Proof of Theorem 1. (i) The proof is by induction on $|\alpha |$ .

If $|\alpha |=1$ then $\xi ={\xi }_{i}$ for some i. Therefore, ${\int }_{{S}^{n-1}}\text{ }{\xi }^{\alpha }\text{d}\sigma ={\int }_{{S}^{n-1}}\text{ }{\xi }_{i}\text{d}\sigma =0$ by the symmetry of the sphere.

Assume now the assertion is true for $|\alpha |\le m$ for some $m\ge 1$ . Let $|\alpha |=m+1$ and assume, without loss of generality, that ${\alpha }_{1}$ is odd. Applying the divergence theorem results in

$\begin{array}{c}{\int }_{{S}^{n-1}}\text{ }\text{ }{\xi }^{\alpha }\text{d}\sigma ={\int }_{{S}^{n-1}}\text{ }{\xi }_{1}\left({\xi }_{1}^{{\alpha }_{1}-1}{\xi }_{2}^{{\alpha }_{2}}\cdots {\xi }_{n}^{{\alpha }_{n}}\right)\text{d}\sigma \\ ={\int }_{{B}_{1}\left(0\right)}\frac{\partial }{\partial {x}_{1}}\left({x}_{1}^{{\alpha }_{1}-1}{x}_{2}^{{\alpha }_{2}}\cdots {x}_{n}^{{\alpha }_{n}}\right)\text{d}x.\end{array}$ (2)

If ${\alpha }_{1}=1$ , the last integral in (2) is zero. Otherwise, a conversion to polar coordinates in (2), yields,

$\begin{array}{c}{\int }_{{S}^{n-1}}\text{ }{\xi }^{\alpha }\text{d}\sigma =\left({\alpha }_{1}-1\right){\int }_{{B}_{1}\left(0\right)}\text{ }{x}_{1}^{{\alpha }_{1}-2}{x}_{2}^{{\alpha }_{2}}\cdots {x}_{n}^{{\alpha }_{n}}\text{d}x\\ =\left({\alpha }_{1}-1\right){\int }_{0}^{1}\text{ }{\rho }^{m+n-2}\text{d}\rho {\int }_{{S}^{n-1}}\text{ }{\xi }^{\beta }\text{d}\sigma =\frac{{\alpha }_{1}-1}{m+n-1}{\int }_{{S}^{n-1}}\text{ }{\xi }^{\beta }\text{d}\sigma ,\end{array}$

where $\beta =\left({\alpha }_{1}-2,{\alpha }_{2},\cdots ,{\alpha }_{n}\right)$ . The last integral is now zero, by the induction hypothesis.

ii) The proof is by induction on $|\alpha |$ .

For $|\alpha |=0$ , we must establish (1). Let ${e}_{n}={\int }_{{R}^{n}}\text{ }{\text{e}}^{-\text{π}{|x|}^{2}}\text{d}x\text{ }$ . Writing ${e}_{n}$ as a product of integrals and using polar coordinates in R2 followed by a change of variables, one obtains

$\begin{array}{c}{e}_{n}=\underset{i=1}{\overset{n}{\prod }}{\int }_{R}\text{ }{\text{e}}^{-\text{π}{x}_{i}^{2}}\text{d}{x}_{i}={\left({e}_{1}\right)}^{n}={\left({e}_{2}\right)}^{n/2}\\ ={\left({\int }_{0}^{\text{2π}}\text{ }\text{d}\theta {\int }_{0}^{\infty }r{\text{e}}^{-\text{π}{r}^{2}}\text{d}r\right)}^{n/2}={\left({\int }_{0}^{\infty }\text{ }{\text{e}}^{-u}\text{d}u\right)}^{n/2}=1.\end{array}$

We used a change of variable $u=\text{π}{r}^{2}$ in the previous integral. Converting to polar coordinates for Rn results in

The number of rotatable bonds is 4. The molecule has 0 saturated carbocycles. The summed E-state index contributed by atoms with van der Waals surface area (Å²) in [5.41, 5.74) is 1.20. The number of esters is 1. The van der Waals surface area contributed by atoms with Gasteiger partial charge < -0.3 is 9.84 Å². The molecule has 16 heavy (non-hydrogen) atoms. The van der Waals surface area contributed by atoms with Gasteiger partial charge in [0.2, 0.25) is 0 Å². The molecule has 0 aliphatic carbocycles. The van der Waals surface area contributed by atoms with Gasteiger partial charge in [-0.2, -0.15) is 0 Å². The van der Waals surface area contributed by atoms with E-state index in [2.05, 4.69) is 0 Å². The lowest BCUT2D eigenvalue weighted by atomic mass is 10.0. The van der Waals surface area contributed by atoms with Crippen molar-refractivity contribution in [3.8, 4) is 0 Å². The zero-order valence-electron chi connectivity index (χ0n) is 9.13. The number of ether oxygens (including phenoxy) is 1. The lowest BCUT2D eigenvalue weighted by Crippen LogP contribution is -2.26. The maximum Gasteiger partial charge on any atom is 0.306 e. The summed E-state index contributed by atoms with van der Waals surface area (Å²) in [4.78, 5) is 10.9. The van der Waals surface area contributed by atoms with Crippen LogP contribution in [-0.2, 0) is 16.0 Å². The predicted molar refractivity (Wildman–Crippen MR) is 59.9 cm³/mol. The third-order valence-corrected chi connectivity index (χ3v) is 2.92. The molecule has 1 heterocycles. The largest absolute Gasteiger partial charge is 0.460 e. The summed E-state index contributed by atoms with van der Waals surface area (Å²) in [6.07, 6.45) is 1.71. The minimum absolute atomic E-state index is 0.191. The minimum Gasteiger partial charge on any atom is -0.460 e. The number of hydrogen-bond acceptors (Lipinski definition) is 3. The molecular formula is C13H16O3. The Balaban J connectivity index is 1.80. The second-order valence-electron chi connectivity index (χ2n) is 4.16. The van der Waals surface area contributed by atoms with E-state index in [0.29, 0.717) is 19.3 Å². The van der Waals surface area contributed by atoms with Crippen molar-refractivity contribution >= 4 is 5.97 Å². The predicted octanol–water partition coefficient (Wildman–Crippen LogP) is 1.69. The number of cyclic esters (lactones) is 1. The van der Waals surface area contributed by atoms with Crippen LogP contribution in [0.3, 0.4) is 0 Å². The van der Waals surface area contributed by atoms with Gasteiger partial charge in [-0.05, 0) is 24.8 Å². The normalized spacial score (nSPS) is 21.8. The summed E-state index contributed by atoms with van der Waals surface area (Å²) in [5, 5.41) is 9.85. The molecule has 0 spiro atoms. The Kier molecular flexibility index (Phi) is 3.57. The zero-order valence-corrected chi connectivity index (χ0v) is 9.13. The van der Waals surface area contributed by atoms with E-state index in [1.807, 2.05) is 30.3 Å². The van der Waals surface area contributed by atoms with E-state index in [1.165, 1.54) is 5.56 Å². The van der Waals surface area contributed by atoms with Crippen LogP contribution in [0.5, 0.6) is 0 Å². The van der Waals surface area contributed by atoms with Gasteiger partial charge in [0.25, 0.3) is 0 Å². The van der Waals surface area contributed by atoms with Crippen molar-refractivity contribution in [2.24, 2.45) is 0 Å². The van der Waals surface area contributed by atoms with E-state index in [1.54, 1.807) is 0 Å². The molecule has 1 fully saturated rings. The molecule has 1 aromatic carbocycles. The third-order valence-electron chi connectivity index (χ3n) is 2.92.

$\begin{array}{c}1={e}_{n}={\int }_{{R}^{n}}\text{ }{\text{e}}^{-\text{π}{|x|}^{2}}\text{d}x={\omega }_{n-1}{\int }_{0}^{\infty }{r}^{n-1}{\text{e}}^{-\pi {r}^{2}}\text{d}r\\ =\frac{{\omega }_{n-1}}{2{\text{π}}^{n/2}}{\int }_{0}^{\infty }\text{ }{u}^{n/2-1}{\text{e}}^{-u}\text{d}u=\frac{\Gamma \left(n/2\right)}{2{\text{π}}^{n/2}}{\omega }_{n-1}.\end{array}$

Identity (1) follows immediately from the last equation.

Now suppose the claim is true for $|\alpha |=m$ . Let $|\alpha |=m+1$ . We may assume, without loss of generality, that ${\alpha }_{1}\ge 1$ . Applying the divergence theorem followed by a conversion to polar coordinates leads to

$\begin{array}{c}{\int }_{{S}^{n-1}}\text{ }{\xi }^{2\alpha }\text{d}\sigma ={\int }_{{S}^{n-1}}\text{ }{\xi }_{1}\left({\xi }_{1}^{2{\alpha }_{1}-1}{\xi }_{2}^{2{\alpha }_{2}}\cdots {\xi }_{n}^{2{\alpha }_{n}}\right)\text{d}\sigma ={\int }_{{B}_{1}\left(0\right)}\frac{\partial }{\partial {x}_{1}}\left({x}_{1}^{2{\alpha }_{1}-1}{x}_{2}^{2{\alpha }_{2}}\cdots {x}_{n}^{2{\alpha }_{n}}\right)\text{d}x\\ =\left(2{\alpha }_{1}-1\right){\int }_{{B}_{1}\left(0\right)}\text{ }{x}_{1}^{2{\alpha }_{1}-2}{x}_{2}^{2{\alpha }_{2}}\cdots {x}_{n}^{2{\alpha }_{n}}\text{d}x=\frac{2{\alpha }_{1}-1}{n+2m}{\int }_{{S}^{n-1}}\text{ }{\xi }^{2\beta }\text{d}\sigma ,\end{array}$

where $\beta =\left({\alpha }_{1}-1,{\alpha }_{2},\cdots ,{\alpha }_{n}\right)$ . Since $|\beta |=m$ , and using the fact that $\Gamma \left(s+1\right)=s\Gamma \left(s\right)$ along with the induction hypothesis, we get

${\int }_{{S}^{n-1}}\text{ }{\xi }^{2\alpha }\text{d}\sigma =\frac{2{\alpha }_{1}-1}{n+2m}.\frac{\left(2\beta \right)!2{\text{π}}^{n/2}}{{2}^{2|\beta |}\beta !\Gamma \left(n/2+m\right)}=\frac{\left(2\alpha \right)!2{\pi }^{n/2}}{{2}^{2|\alpha |}\alpha !\Gamma \left(n/2+|\alpha |\right)}.$

Conflicts of Interest

The authors declare no conflicts of interest.